More on Plagiarism and Perverse Incentives
Global Capitalism, Authoritarianism, Unaccountable Big Tech, and Lost Generations
As someone who has both worked in higher education and spent a lot of time working as an English instructor and then a college professor in Russia, plagiarism is something I’ve had far too many encounters with. And last week here at The Bugbear Dispatch, I wrote about how living and working in Russia shocked my sensibilities precisely because of how pervasive plagiarism and academic cheating are.
Sure, I experienced culture shock in a number of other areas as well, but I had a much easier time adapting to many differences between Russia and America than I did adapting to that free and easy attitude toward the stealing of someone else’s intellectual labor to pass off as your own. I could never accept that (and still can’t), though I had to live with it, sometimes feeling morally compromised by the ways administrators forced me to handle conflicts (and in one case just went over my head and passed a student who refused to redo an assignment).
But there are bigger and ultimately more significant aspects of Russia’s academic dishonesty plague than students with no aspirations to become writers, academics, or intellectuals themselves turning in papers they didn’t write. These problems undoubtedly include the fact that there is a huge and well-documented plagiarism problem among Russia’s elite officials and business leaders, as they tend to need to acquire degrees and titles as they climb the ladder. That is ugly corruption, though I doubt many people cite their papers, so it’s probably not diluting serious academic research much. However, outside these highly rarified social circles, the perverse incentives created by global capitalism and the imposition of neoliberal norms on higher education and intellectual production are undoubtedly distorting serious academic research, in Russia and globally.
In this week’s essay, I want to address this bigger picture, bringing the subject back around to both authoritarianism and the United States, as well as the problem of online plagiarism addressed by Hbomberguy in the YouTube video I referred to last week. But we’ll start things off again in Russia, specifically Moscow, where I taught humanities courses at the Russian Presidential Academy of National Economy and Public Administration (RANEPA) from 2012-2015.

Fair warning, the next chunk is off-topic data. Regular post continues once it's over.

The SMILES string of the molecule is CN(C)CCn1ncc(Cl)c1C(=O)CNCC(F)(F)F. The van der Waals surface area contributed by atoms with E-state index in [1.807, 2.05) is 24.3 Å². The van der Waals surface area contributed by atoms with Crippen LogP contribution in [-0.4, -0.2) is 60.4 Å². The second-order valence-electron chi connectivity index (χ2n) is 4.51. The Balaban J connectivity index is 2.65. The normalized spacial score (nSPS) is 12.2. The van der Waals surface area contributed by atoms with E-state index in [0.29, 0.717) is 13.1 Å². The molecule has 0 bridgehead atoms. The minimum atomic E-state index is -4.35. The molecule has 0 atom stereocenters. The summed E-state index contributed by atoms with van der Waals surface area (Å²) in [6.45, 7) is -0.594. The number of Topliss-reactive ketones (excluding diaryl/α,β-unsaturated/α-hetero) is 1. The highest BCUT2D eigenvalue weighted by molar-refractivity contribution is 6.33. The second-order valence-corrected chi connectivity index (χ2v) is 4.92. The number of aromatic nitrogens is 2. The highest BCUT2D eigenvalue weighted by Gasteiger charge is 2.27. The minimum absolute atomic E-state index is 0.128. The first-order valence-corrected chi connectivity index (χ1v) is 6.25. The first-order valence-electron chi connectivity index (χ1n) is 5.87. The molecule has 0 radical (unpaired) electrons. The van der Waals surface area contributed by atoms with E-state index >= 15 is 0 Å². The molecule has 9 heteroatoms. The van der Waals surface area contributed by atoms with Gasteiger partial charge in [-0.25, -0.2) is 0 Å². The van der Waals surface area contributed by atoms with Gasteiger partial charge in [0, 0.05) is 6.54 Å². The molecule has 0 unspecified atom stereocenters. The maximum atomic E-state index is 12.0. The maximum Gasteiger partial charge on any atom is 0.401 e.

Welcome to the Moscow Intelligentsia
I never had any desire to do academic editorial work, which is pretty thankless labor. But it wasn’t long before I got pulled into taking that on at RANEPA, as editor of the English-language daughter journal of a Russian-language religious studies journal, State, Religion and Church in Russia and Worldwide. I ended up remaining in that position through the end of June 2016, during my first academic year back in the United States as a postdoctoral scholar at the University of South Florida. Somewhat amusingly (especially in retrospect), I belatedly and finally got paid for the work I did after leaving Russia in the form of an envelope full of cash handed to me by a RANEPA colleague at a major Slavic, East European, and Eurasian studies conference in the United States.
Authoritarian regimes like to have dirt on all citizens that those in power can leverage should they ever want to threaten or eliminate a particular individual. This is why creating perverse incentives to get things done dishonestly, or at least outside the often impossible to navigate official channels, is a feature, not a bug, of authoritarian rule.
Not long before I was brought on board at State, Religion and Church, I was tapped to participate in an event geared toward helping Russian scholars publish in English-language peer-reviewed academic journals, despite my limited experience publishing only in my own field and my sense that I didn’t have a lot of insights to offer. At that event, I began to understand that one of the key reasons Russian universities were hiring foreign (and especially western-educated) scholars in the early twenty-first century was the state’s demand to bring these Russian institutions into the upper echelons of international university rankings. There was a lot of talk about competing with the Chinese to measure up better against North American and European institutions in terms of citation count, articles published in English, and journals indexed by these (to me) arcane institutions I’d never heard of, Scopus and Web of Science.
As all this started to sink in, I also began to ponder all the advertisements—taped or stapled to whatever vertical spaces were available, or painted directly onto the pavement in Moscow neighborhoods near universities—offering “guaranteed” services to get an article published in a journal indexed by Scopus. Just call the number and someone will “help” you make that happen!
The Bugbear Dispatch exists thanks to the financial support of readers like you. This post is for paid subscribers. To continue reading, please upgrade your subscription.